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Do We Actually Know What the Auto Companies Earn or Lose?

The SEC recently sent a request to General Motors, Ford, Delphi and others to understand their actuarial assumptions for pension accounting to determine if changes were made to impact reported profits and not warranted by reality. Pension accounting, especially of plans that are as deeply under-funded as those of the auto companies, is a legitimate area of inquiry for the agency, especially at a time when the Pension Benefit Guaranty Corporation is facing massive liabilities.

It seems that the regulators have now set their sights on management behavior that aims to smooth or present in inaccurate picture of corporate profits through the use of accounting changes or purely financial contrivances.

Accounting practices are supposed to ensure that costs and revenues match up in each reporting period and what is leftover is what the company earned. While no one argues that this isn’t being done at the auto companies, the SEC inquiry goes to the question of what is the actual expense and when should it be recognized. Changes in accounting policies, as everyone knows, can have an immediate and dramatic impact on reported profits usually with consequences to the company’s operations or balance sheet over a period of time.

There was a time in the 1970s when GM was simply the most conservative and financially powerful company on the planet. At that time we spoke about the high quality of GM’s earnings vis-?-vis Ford which would have given it another $1 a share in profits using Ford’s perfectly legitimate accounting standards on depreciation, taxes, reserves and pensions, to name just a few areas. The legacy of Alfred Sloan and Donaldson Brown was a company that made returns on investment the driving force in decision making. Brown also instilled a discipline in the accounting policies that rapidly eroded in the 1980s as GM got into competitive trouble.

As GM’s market share fell, its costs rose and it threw away billions on an ill-conceived notion that technology would vault the company again into a global leadership position. GM’s management never dealt with the competitive problems or the fact that it wasted billions on non-productive assets. But it was adroit in boosting profits by replacing conservative accounting policies with liberalized, though perfectly legal, standards. While it may have made some executives feel better to think that things really weren’t so bad, it disguised the ongoing deterioration of the business. It was easy to add profits to the bottom line by assuming that tools, plants and equipment should be written off in 10 or 20 years instead a three to 10 to reverse reserves or change actuarial assumptions on pensions. Of course nothing had changed operationally but it just didn’t seem as bad when the quarterly profits were reported. And of course, executive compensation reflected earnings as reported and not adjusted for accounting changes. After a couple of quarters everyone forgot that on the old accounting policies GM’s earnings would have been significantly lower. I can’t even contemplate how large the losses in North America would be now if the 1974 accounting policies were in effect.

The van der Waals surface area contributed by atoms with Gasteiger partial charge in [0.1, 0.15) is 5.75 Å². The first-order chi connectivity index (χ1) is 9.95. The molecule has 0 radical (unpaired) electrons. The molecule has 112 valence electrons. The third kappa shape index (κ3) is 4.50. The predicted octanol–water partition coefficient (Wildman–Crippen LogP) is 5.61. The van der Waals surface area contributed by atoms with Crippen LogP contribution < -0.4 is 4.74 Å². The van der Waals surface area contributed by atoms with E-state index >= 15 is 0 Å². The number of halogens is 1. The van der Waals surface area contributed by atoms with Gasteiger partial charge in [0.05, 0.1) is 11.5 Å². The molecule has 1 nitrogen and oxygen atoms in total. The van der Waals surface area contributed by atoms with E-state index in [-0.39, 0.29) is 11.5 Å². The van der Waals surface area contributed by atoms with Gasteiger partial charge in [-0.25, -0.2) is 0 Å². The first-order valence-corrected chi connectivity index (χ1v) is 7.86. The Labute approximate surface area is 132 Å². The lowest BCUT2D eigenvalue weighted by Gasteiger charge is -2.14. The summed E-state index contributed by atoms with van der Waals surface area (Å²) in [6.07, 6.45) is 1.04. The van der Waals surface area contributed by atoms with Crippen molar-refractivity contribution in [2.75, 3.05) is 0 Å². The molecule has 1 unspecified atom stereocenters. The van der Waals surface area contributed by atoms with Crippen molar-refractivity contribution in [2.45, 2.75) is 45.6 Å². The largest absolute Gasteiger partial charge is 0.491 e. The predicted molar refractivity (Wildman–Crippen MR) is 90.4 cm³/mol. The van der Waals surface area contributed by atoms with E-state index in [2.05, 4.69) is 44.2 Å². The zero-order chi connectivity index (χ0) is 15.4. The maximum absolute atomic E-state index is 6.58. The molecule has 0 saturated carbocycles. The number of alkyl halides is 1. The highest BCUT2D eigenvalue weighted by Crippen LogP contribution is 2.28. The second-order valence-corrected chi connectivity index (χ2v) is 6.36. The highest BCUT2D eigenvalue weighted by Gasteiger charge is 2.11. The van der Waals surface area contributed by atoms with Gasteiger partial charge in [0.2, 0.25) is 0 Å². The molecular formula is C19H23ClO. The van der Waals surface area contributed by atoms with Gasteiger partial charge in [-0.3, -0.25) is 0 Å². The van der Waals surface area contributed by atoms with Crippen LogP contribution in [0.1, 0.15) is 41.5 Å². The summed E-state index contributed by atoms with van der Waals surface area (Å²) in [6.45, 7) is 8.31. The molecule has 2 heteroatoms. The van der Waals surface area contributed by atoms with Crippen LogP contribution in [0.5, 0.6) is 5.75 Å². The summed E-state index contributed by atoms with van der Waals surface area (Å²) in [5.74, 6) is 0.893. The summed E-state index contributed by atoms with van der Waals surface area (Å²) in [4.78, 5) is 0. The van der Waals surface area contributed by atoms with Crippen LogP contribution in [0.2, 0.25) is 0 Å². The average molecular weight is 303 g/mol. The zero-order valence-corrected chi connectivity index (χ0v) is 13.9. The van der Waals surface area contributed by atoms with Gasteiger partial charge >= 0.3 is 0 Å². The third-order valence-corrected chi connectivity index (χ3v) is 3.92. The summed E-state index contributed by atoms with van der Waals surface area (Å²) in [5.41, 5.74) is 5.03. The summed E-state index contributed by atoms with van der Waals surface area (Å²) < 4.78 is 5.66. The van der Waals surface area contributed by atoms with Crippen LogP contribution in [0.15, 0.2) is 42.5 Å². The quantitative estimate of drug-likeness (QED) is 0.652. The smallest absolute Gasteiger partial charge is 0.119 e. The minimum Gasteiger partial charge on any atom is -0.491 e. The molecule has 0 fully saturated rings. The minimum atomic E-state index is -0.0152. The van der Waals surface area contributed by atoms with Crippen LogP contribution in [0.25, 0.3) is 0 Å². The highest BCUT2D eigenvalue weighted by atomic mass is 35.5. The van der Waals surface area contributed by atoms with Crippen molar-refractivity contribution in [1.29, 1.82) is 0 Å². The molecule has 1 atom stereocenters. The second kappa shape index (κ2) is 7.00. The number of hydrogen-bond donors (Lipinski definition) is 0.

For an analyst or investor in GM, the 1990s were equally frustrating because of the almost annual write-offs taken for various reorganizations and adjustments. Just what the company earned in any period compared to a previous period was nearly impossible to figure out, especially when a write-off taken a year or more earlier was partially reversed.

The accounting changes of the past 20 years enabled GM management to avoid making tough decisions that might have turned the ship around faster. Perhaps labor contracts would have reflected a different reality. Perhaps incompetent executives would have been tossed out before they retired gracefully to a semi-tropical haven.

Creating “profits” with the stroke of a pen instead of in the factory or dealership has been all too common in many companies and the longterm consequences are never good for the financial and operational health of a business.

Maryann Keller is a veteran auto industry analyst and author of the books “Rude Awakening: The Rise, Fall and Struggle to Recover at General Motors” and “Collision: GM, Toyota and Volkswagen and the Race to Own the 21st Century.”

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Sun. May 26th, 2024

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